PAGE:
Abstract Ant Playground

Ant Playground
Click to view or print pattern and instructions.

Art Appreciation

The first time my artwork was on display was in first grade.  The homework assignment was to make a collage of pictures that started with the letter h.  The teacher stapled all of the collages to the bulletin board.  Mine stood out like a giant pimple.  All the other kids had cut pictures from magazines and glued them to the paper.  I drew all of the pictures on my sheet of paper.  The kids commented on it immediately, “That one is weird!”  But the teacher said it was “unique.”  Then a mean kid said that the pictures were supposed to start with h, but he could see a dinosaur and a spaceship on the weird collage.  I quietly mumbled, “Horse and hamburger.”  The mean kid went into fits of laughter, “No way!”

The second time my art was critiqued was on New Year’s Eve.  I was maybe nine and my sister was about seven.  I decided we would each draw a happy New Year poster with a Snoopy theme.  The best one would win a prize.  I hadn’t even considered what the prize would be.  I was the older sister and I drew Snoopy all the time, mine would win.  We worked on the posters for hours.  Finally I hung them on the wall and asked my mom to judge them.  She looked at the posters and said they were both fantastic. “No, you don’t understand.  You have to say which one is the best.”  “They’re both great!”  “PICK ONE!  YOU CAN ONLY PICK ONE!!!”  “Okay, Heather’s is the best.”  It actually was.

I never considered myself an artist.  Heather was definitely the one with that talent.  But I always drew.  I wrote comic strips and doodled on everything.  Whenever a teacher would ask if there was an artist in the class who would design a poster or book cover there would always be a kid who’d say, “Ask Tracey.  She’s an artist.”  “No, I’m not.”

The first time I took an art class was in college.  It was an introduction to sculpture.  Because I had no art training, my projects were abstract and childlike.   I hated evaluation days.  The teacher would place a blank sheet of paper in front of each student’s artwork.  He instructed the students to critique each project by writing a score from one to five followed by a few words.  Man, they hated my work!  “Is it a dinosaur or a spaceship?”  After all the sculptures were scored by the students, the teacher stood in front of each one, looked at the student evaluations, then gave his personal evaluation.  He held up my sculpture and said, “Why did this one get such a low score?  I look around the room and see the same thing over and over.  This one is creative, unique, interesting.  Five!”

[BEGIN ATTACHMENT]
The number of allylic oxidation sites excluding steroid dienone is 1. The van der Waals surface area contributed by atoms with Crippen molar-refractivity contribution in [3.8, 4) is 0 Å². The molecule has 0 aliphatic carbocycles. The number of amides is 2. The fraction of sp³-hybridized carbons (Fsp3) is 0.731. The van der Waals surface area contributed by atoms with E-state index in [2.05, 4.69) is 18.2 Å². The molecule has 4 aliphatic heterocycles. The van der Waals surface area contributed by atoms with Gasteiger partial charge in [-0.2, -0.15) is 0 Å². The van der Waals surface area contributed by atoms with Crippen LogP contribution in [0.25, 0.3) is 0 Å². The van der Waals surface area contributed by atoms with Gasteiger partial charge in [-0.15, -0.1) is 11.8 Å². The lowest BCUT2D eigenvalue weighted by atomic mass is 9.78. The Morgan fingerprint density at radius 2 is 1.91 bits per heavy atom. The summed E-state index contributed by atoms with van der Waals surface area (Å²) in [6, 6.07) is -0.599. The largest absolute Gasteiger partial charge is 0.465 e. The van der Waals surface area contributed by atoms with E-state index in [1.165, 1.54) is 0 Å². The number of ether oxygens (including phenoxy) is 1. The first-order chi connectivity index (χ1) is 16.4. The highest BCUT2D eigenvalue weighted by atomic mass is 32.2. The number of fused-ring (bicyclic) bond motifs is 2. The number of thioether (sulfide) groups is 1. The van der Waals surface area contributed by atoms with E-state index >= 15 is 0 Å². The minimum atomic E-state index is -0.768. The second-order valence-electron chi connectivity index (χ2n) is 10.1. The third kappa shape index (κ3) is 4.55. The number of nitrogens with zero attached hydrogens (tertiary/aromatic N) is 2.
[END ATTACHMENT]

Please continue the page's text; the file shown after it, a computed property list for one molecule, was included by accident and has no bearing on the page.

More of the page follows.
I decided to make art my minor.  I signed up for every art class offered: glass blowing, painting, drawing, fibers, and pottery.  I started to feel like maybe I could be an artist.

By my second year of college, I was really involved in the art scene.  During spring break, my roommates went to New York.  I stayed on campus and made art.  I also went to an art museum with my sister, Heather.  It was the first time I’d ever been to an art museum.  When I saw the Gauguin painting with all of its oil paint texture, I instinctively reached out and touched it.  Then a security guard reached out and touched me.  “Don’t touch the paintings!!!”  I could tell by the horrified look on my sister’s face that everyone knew this rule, but me.  I made it through the rest of the museum without incident.  And I was super excited to go back to college and make more art.

When my roommates returned from their trip, they blabbed on and on about all the great stuff they did in New York.  I was having trouble listening because my ears were so jealous.  Then they started talking about their trip to the Guggenheim.  My ears wanted to know everything!  They were telling about the Picasso exhibit.  But they didn’t talk about color or composition.  In fact, they were laughing so hard they could hardly talk at all.  The adjectives they used to describe the cubist master’s work; ridiculous, stupid, hilarious.  My ears began to steam!  I’m pretty sure I yelled, “YOU GUYS ARE RIDICULOUS, STUPID, AND HILARIOUS!”  Then  I stormed out of the room.  They were too busy laughing to notice.

The story I wrote for the Readerville Art Museum is based on my college experience as an artist-want-to-be.  I am the box who loves art and pretends to understand it.  My college roommates are the goofy horse and jack-in-the-box.  I laugh and feel embarrassed every time I read it.

I wish I could take credit for inventing this art project, but I found the idea in a magazine when I was teaching first grade.  I made it with my students every year.  The kids loved working on this paper sculpture project.  Click ABSTRACT ANT PLAYGROUND to get the instructions for this craftivity.